The psychologist Gary Klein tells the story of a team of firefighters that entered a house in which the kitchen was on fire. Soon after they started hosing down the kitchen, the commander heard himself shout- Let’s get out of here, without realizing why. The floor collapsed almost immediately after the firefighters escaped. Only after the fact did the commander realize that the fire had been unusually quiet and that his ears had been unusually hot. Together, these impressions prompted what he called a sixth sense of danger. He had no idea what was wrong, but he knew something was wrong. It turned out that the heart of the fire had not been in the kitchen but in the basement beaneath where the men had stood.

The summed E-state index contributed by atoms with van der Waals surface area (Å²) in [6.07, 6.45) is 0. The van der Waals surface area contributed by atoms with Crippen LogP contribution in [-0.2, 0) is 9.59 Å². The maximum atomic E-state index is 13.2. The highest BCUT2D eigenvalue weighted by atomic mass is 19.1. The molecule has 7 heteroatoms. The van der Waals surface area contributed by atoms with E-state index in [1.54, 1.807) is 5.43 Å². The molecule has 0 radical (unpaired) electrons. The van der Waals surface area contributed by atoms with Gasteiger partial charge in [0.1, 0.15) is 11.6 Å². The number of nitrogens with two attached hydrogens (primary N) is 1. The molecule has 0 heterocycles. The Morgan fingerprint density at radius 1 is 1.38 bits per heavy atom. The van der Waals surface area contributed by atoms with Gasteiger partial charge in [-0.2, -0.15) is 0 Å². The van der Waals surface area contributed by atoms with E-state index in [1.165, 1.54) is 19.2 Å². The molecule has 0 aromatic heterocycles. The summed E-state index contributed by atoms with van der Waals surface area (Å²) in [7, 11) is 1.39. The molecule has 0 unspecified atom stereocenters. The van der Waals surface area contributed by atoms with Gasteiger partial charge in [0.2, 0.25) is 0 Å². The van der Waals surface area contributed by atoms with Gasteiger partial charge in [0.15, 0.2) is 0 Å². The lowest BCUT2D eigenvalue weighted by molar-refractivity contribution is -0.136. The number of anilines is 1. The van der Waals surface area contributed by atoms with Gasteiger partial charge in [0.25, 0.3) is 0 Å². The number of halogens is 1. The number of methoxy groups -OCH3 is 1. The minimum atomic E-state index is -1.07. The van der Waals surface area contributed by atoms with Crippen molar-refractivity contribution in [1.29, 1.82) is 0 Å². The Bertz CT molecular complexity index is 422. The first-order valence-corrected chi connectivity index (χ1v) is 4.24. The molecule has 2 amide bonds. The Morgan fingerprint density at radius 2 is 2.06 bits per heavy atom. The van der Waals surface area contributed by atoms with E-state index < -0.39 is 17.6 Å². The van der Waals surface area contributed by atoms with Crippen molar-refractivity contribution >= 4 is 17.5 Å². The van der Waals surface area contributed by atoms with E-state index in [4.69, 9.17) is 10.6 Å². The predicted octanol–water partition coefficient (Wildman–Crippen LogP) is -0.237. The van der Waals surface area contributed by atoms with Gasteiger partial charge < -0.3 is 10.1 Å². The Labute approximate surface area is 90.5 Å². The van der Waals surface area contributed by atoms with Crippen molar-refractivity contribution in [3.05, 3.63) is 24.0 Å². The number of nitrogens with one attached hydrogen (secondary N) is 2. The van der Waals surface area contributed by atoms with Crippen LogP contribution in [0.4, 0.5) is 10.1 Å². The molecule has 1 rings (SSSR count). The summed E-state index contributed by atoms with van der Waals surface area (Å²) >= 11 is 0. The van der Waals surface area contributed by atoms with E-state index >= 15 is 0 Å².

We have all heard such stories of expert intuition, the chess master who walks past a street game and announces, white mates in three without stopping, or the physician who makes a complex diagnosis after a single glance at patient. Expert intuition strikes us as magical, but it is not.
Each one of us performs feats of intuitive expertise many times each day. Most of us are pitch-perfect in detecting anger in the first word of a telephone call, recognize as we enter a room that we were the subject of the conversation, and quickly react to subtle signs that the driver of the car in the next lane is dangerous.
From- Thinking fast & slow by Daniel Kahneman